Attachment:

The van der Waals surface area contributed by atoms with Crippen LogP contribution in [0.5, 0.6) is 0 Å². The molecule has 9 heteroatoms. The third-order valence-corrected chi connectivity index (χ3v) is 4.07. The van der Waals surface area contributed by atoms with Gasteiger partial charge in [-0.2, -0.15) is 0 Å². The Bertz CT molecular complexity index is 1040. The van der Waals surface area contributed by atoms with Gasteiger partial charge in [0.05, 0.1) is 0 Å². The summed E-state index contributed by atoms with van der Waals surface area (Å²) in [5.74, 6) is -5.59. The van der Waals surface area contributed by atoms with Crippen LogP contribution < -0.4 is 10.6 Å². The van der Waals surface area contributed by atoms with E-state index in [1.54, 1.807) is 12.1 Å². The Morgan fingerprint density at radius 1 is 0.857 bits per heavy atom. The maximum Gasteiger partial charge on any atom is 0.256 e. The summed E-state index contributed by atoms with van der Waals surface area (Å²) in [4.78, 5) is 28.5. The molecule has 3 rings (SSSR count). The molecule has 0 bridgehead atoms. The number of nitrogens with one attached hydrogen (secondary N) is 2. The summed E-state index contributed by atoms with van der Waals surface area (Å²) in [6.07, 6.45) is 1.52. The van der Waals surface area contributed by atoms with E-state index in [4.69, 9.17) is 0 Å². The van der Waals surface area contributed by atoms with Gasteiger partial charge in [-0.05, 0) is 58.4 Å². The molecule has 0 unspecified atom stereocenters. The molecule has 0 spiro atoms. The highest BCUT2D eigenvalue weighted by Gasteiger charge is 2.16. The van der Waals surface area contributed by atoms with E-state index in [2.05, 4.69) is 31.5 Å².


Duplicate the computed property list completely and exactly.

The van der Waals surface area contributed by atoms with Crippen LogP contribution in [0.5, 0.6) is 0 Å². The molecule has 9 heteroatoms. The third-order valence-corrected chi connectivity index (χ3v) is 4.07. The van der Waals surface area contributed by atoms with Gasteiger partial charge in [-0.2, -0.15) is 0 Å². The Bertz CT molecular complexity index is 1040. The van der Waals surface area contributed by atoms with Gasteiger partial charge in [0.05, 0.1) is 0 Å². The summed E-state index contributed by atoms with van der Waals surface area (Å²) in [5.74, 6) is -5.59. The van der Waals surface area contributed by atoms with Crippen LogP contribution < -0.4 is 10.6 Å². The van der Waals surface area contributed by atoms with E-state index in [1.54, 1.807) is 12.1 Å². The Morgan fingerprint density at radius 1 is 0.857 bits per heavy atom. The maximum Gasteiger partial charge on any atom is 0.256 e. The summed E-state index contributed by atoms with van der Waals surface area (Å²) in [4.78, 5) is 28.5. The molecule has 3 rings (SSSR count). The molecule has 0 bridgehead atoms. The number of nitrogens with one attached hydrogen (secondary N) is 2. The summed E-state index contributed by atoms with van der Waals surface area (Å²) in [6.07, 6.45) is 1.52. The van der Waals surface area contributed by atoms with E-state index in [4.69, 9.17) is 0 Å². The van der Waals surface area contributed by atoms with Gasteiger partial charge in [-0.05, 0) is 58.4 Å². The molecule has 0 unspecified atom stereocenters. The molecule has 0 spiro atoms. The highest BCUT2D eigenvalue weighted by Gasteiger charge is 2.16. The van der Waals surface area contributed by atoms with E-state index in [2.05, 4.69) is 31.5 Å².